If the Southern Hemisphere is a little too far and the idea of hitting the park at 7am, and the skate park or golf course in the afternoon is your idea of fun, then Europe can offer some fun trips. The glacier at Zermatt will be open, with events such as the Natives weekender, for a more upmarket summer trip. If you are looking to hone your freestyle skills then there are a whole host of weekend and week long camps in Les Deux Alpes. With big name riders and UK legends, such as Antti Piirainen & Will Hughes to name a couple, mixing it up and offering coaching for serious enthusiasts and disadvantaged kids who have never seen a ski resort before.

For the powder hounds and serious off-piste skiers and boarders out there then a trip to Chile or Argentina could be for you. Realistically seven days skiing is a ten day trip due to travelling to the country and resort, plus if you were in Argentina why not take in a couple of days in Buenos Aries? Southern Hemisphere skiing is renowned for having easy access to untracked snow; whether taking a lift to the top of a quiet bowl, hiking with a guide or heli-skiing.

Skiing in South America is a specialist field with tailor-made holidays to Les Lenas, Argentina, Valle Nevado and Portillo, Chile. This is definitely one trip that is on my list of places to go before I hit 40 (along with Japan and Alaska), and one trip where I will definitely be letting the experts here at Iglu organise for me.

The problem with summer skiing is the cost and length of travel to the Southern Hemisphere resorts and the conditions in the Alps. Skiing in the likes of Zermatt, Hintertux and Les Deux Alpes usually involves a handful of pistes, slush and early mornings (pistes often open from 7am -1pm).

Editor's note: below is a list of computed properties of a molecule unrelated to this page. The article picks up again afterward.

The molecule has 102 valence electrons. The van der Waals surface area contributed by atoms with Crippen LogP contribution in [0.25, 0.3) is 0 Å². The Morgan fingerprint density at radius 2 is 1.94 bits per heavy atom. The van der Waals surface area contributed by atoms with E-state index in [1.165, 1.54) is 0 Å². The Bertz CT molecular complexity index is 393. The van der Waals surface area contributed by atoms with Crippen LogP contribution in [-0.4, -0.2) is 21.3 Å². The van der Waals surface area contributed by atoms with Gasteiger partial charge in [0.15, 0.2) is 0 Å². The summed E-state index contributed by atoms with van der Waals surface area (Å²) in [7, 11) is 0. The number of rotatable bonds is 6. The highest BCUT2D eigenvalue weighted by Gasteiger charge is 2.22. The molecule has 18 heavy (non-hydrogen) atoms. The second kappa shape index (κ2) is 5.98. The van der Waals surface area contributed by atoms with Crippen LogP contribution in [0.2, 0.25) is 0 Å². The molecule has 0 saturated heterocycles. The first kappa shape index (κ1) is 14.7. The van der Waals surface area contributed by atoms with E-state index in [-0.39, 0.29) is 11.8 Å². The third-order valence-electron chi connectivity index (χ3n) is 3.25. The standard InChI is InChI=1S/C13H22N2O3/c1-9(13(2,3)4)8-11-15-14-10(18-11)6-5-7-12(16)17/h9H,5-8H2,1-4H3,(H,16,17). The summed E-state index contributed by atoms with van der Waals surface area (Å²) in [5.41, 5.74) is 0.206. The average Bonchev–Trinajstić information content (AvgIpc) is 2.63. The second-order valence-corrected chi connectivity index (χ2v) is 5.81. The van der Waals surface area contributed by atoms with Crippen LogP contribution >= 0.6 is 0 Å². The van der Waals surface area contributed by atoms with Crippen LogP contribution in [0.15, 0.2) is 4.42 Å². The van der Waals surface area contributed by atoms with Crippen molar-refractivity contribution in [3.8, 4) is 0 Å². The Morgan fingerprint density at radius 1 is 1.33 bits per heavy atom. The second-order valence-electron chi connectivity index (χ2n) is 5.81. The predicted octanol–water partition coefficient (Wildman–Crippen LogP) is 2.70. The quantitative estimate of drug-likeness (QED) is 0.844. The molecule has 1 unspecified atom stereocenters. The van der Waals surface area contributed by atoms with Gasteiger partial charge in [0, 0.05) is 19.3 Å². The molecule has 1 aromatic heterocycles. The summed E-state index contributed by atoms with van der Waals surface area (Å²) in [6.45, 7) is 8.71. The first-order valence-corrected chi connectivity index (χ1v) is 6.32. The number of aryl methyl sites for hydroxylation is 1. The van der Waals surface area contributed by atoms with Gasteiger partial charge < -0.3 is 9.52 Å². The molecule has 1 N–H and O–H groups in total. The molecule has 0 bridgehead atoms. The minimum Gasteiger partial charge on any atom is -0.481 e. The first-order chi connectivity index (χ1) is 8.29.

However serious your addiction to snow, if you can ski this summer you will.

 

Written by Stephen Adam



Life After Snowboarding

clock 21st May 2010 | comment0 Comments

Many of us in days gone by wished for the life of a professional skier or snowboarder. Waking up everyday to go and hike the latest line with some friends and a camera man, honing our latest tricks in the park in the afternoon and then enjoying a few aprés ski beers ready to do it all again the following day.

Ok, so the closest most of us have ever been to that is working in a chalet or bar and hitting the mountain at every opportunity, the only beers we enjoyed were on those nights our bodies weren't crying for bed by 9pm. I may be understating the training required, traveling needed and constant drive to be the best that the pro-riders endure. Unfortunately there aren't too many of us that can match Travis Rice or Candide Thovex.

The one thing that we do all forget is what a professional snowboarder or skier do once they hang up their boots. There are few whose efforts to support their dreams turn into their next career. So Graham Bell and Ed Leigh may keep us entertained whilst watching BBC snowsports but there are not many who have been brave enough to start a business based on our own interests and succeeded. Queue Gilly Seagrave.

For those who know Gilly she is a perfectionist. She has been around the British scene for some time and still gets cracking pictures for her sponsors, coaches budding young riders with Our Camp and her boutique clothes brand EKA is taking off.

EKA is Gilly's new passion and pride and started off as a way of financing snowboarding by making beanies for her friends. Thanks to her partner Nils, who convinced her she could do much more than sell a few hats in Morzine, EKAwear was born and the brand already has a fantastic selection of boutique clothing. The items look just at home in the streets of Morzine or Courchevel as they do on Oxford Street or the Kings Road.

The collections produced by EKA are fantastic accessories that not only look stunning but are ecologically friendly and ethically produced. With more and more brands taking this approach the winter sports scene is trying to preserve the mountains in their own way. Patagonia work tirelessly on their carbon footprint in both production and distribution, and brands like Volcom and Quicksilver offer ranges using recycled or sustainable materials.

When was the last time you watched the Winter X-games or Olympics and the podium was full of over 35s? Next time you hit the slopes and are watching kids inverted in the park, dropping huge cliffs or race training just wonder to yourself what will they do when it's all over. Like with most sports there are limited opportunities once the sponsorship deals run out so it's great to see stick actively contributing to the snowsports community in different ways.

Written by Stephen Adam